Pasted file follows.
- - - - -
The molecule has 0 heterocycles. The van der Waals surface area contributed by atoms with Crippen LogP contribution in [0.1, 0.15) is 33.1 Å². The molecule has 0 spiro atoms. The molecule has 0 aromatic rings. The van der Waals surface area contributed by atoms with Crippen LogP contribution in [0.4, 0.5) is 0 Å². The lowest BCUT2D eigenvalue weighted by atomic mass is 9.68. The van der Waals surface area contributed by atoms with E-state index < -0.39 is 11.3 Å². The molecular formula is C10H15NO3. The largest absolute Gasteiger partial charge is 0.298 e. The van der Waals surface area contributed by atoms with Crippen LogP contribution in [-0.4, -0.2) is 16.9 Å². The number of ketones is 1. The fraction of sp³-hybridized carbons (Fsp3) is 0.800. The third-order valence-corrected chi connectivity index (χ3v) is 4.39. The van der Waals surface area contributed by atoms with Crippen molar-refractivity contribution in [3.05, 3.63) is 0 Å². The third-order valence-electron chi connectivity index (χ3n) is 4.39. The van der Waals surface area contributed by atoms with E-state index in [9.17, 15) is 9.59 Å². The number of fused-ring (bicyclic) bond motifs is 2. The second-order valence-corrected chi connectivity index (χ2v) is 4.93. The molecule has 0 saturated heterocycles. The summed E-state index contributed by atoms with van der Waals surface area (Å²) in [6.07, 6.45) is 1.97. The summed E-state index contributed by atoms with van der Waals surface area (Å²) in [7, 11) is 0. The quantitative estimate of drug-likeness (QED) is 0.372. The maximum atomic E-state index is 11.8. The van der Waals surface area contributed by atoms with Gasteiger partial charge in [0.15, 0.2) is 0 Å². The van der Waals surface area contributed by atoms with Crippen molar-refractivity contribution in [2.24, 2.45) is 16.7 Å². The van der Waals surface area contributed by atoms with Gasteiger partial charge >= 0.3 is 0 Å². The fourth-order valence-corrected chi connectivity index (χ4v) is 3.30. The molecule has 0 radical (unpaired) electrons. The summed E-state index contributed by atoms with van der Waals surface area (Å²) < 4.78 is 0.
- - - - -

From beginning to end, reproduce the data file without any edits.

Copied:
The molecule has 0 heterocycles. The van der Waals surface area contributed by atoms with Crippen LogP contribution in [0.1, 0.15) is 33.1 Å². The molecule has 0 spiro atoms. The molecule has 0 aromatic rings. The van der Waals surface area contributed by atoms with Crippen LogP contribution in [0.4, 0.5) is 0 Å². The lowest BCUT2D eigenvalue weighted by atomic mass is 9.68. The van der Waals surface area contributed by atoms with E-state index < -0.39 is 11.3 Å². The molecular formula is C10H15NO3. The largest absolute Gasteiger partial charge is 0.298 e. The van der Waals surface area contributed by atoms with Crippen LogP contribution in [-0.4, -0.2) is 16.9 Å². The number of ketones is 1. The fraction of sp³-hybridized carbons (Fsp3) is 0.800. The third-order valence-corrected chi connectivity index (χ3v) is 4.39. The van der Waals surface area contributed by atoms with Crippen molar-refractivity contribution in [3.05, 3.63) is 0 Å². The third-order valence-electron chi connectivity index (χ3n) is 4.39. The van der Waals surface area contributed by atoms with E-state index in [9.17, 15) is 9.59 Å². The number of fused-ring (bicyclic) bond motifs is 2. The second-order valence-corrected chi connectivity index (χ2v) is 4.93. The molecule has 0 saturated heterocycles. The summed E-state index contributed by atoms with van der Waals surface area (Å²) in [6.07, 6.45) is 1.97. The summed E-state index contributed by atoms with van der Waals surface area (Å²) in [7, 11) is 0. The quantitative estimate of drug-likeness (QED) is 0.372. The maximum atomic E-state index is 11.8. The van der Waals surface area contributed by atoms with Gasteiger partial charge in [0.15, 0.2) is 0 Å². The van der Waals surface area contributed by atoms with Crippen molar-refractivity contribution in [2.24, 2.45) is 16.7 Å². The van der Waals surface area contributed by atoms with Gasteiger partial charge >= 0.3 is 0 Å². The fourth-order valence-corrected chi connectivity index (χ4v) is 3.30. The molecule has 0 radical (unpaired) electrons. The summed E-state index contributed by atoms with van der Waals surface area (Å²) < 4.78 is 0.